By A Mirsab
In 2014, Yusuf Mukati established Haroon Mukati Islamic Centre (HMIC), named after his late father in the heart of Aurangabad (Maharashtra) with an intention of helping Muslims in the area, many of whom suffer from economic and other social problems. Initially, the Centre offered various free educational and vocational courses such as Arabic, mehendi designing, beautician courses, computer and typing classes, spoken English, cooking, sewing and calligraphy classes. “My father was a devoted Muslim who used to help needy people at his individual capacity. I had a desire to continue his work, but at on a larger scale. So, I opened this Centre with an aim to impart free coaching in various fields so that needy people, especially girls and women can be provided with skills, using which they can earn at their doorstep or find employment”, Mukati says.
Mukati, who runs a garment business along with his realty consultancy firm, employed some teachers for each course and paid their salary through his own pocket. Talking about the Centre’s success, Mukati says, “Within a year, around 21,510 people obtained coaching in various fields. Many have now found a means of earning through the skill they acquired during the three-month course”. Encouraged by the response to the Centre, Mukati came up with the idea of collecting two ‘rotis’ (breads) and a little ‘sabzi’ (cooked vegetable) from people and distribute it in packets to needy people. For this, he installed a counter, ‘Roti Bank’ outside the Centre in December 2015 and called people to send surplus food. He distributed membership forms to people who were willing to deposit minimal food to the Centre every day. “After discussing the idea of Roti Bank with my wife and sisters, we went public with a modest 250 ‘depositors’ on December 14. Now we have 700 members who send food everyday to the Centre”, a joyous Mukati says. The food is checked for freshness and quality before distribution to the needy people. “As the work of Roti Bank spread, we started to receive phone calls from wedding parties offering extra food left over, and our deposit increased”, Mukati says. The Roti bank runs from 11am till 9 pm. During these hours, people can deposit food, while poor people can collect their share from the bank. “I fill plastic bags with gravy, vegetables, rice, rotis in different bags and hand it over to the poor people when they come to the Bank”, says 60-year- old Shaikh Habeeb Chacha, who is employed by Centre.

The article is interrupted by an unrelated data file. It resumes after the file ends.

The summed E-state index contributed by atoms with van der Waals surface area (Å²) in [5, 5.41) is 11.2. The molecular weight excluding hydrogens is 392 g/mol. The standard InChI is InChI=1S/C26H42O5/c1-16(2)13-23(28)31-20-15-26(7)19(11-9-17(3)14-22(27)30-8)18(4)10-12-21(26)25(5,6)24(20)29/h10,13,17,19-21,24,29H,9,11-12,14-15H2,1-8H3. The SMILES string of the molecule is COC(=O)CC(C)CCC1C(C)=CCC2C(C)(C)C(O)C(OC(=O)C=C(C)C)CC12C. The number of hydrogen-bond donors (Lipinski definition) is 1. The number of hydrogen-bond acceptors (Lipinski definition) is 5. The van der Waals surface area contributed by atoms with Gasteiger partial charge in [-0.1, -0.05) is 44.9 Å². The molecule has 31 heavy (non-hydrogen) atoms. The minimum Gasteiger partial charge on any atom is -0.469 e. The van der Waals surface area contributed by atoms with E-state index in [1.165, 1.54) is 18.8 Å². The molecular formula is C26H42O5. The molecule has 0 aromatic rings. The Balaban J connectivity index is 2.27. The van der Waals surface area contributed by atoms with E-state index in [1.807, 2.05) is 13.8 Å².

The Centre’s work saw people from other walks of life contribute in their own ways too. The auto union leader of Baijipura, Asif Khan, offered help in bringing food from ceremonies or hotels, which called for depositing food. “At weddings and other ceremonies, the caterers are ready to give away the remaining food and phone the Centre to collect food. So, one of the 60-odd members of the auto union would help the Centre’s volunteers in bringing food to the bank,” he says.
The Roti Bank led to Mukati opening a ‘Kapda Bank’ outside the Centre. Mukati explains: “When I was at the centre, I saw many people, especially elders and children who come to collect food at Roti Bank shivering in the cold as they were wearing torn clothes. This gave me the idea of installing a Kapda Bank”. Within two days of telling the community about the idea of the ‘Kapda Bank’ at the Centre, Mukati got a deposit of around 600 full sets of clothes, and on 26th January 2016, the ‘Kapda Bank’ was started. Mukati says, “All clothes received are examined for any wear/tears, missing buttons, hooks, loose stitching, segregated according to size and gender and then sent for dry-cleaning and ironing before being distributed to the needy people coming to the Bank.”
The Centre also runs a free marriage bureau since its inception, which has helped arrange for 300 marriages so far. “We help parents with the first meeting and do not charge any fees. We also advice them against dowry and ask them to conduct simple weddings,” says Seema Shalimar, Mukati’s sister who runs the marriage bureau.
(Yusuf Mukati can be reached at [email protected]. Ph: 9923108484)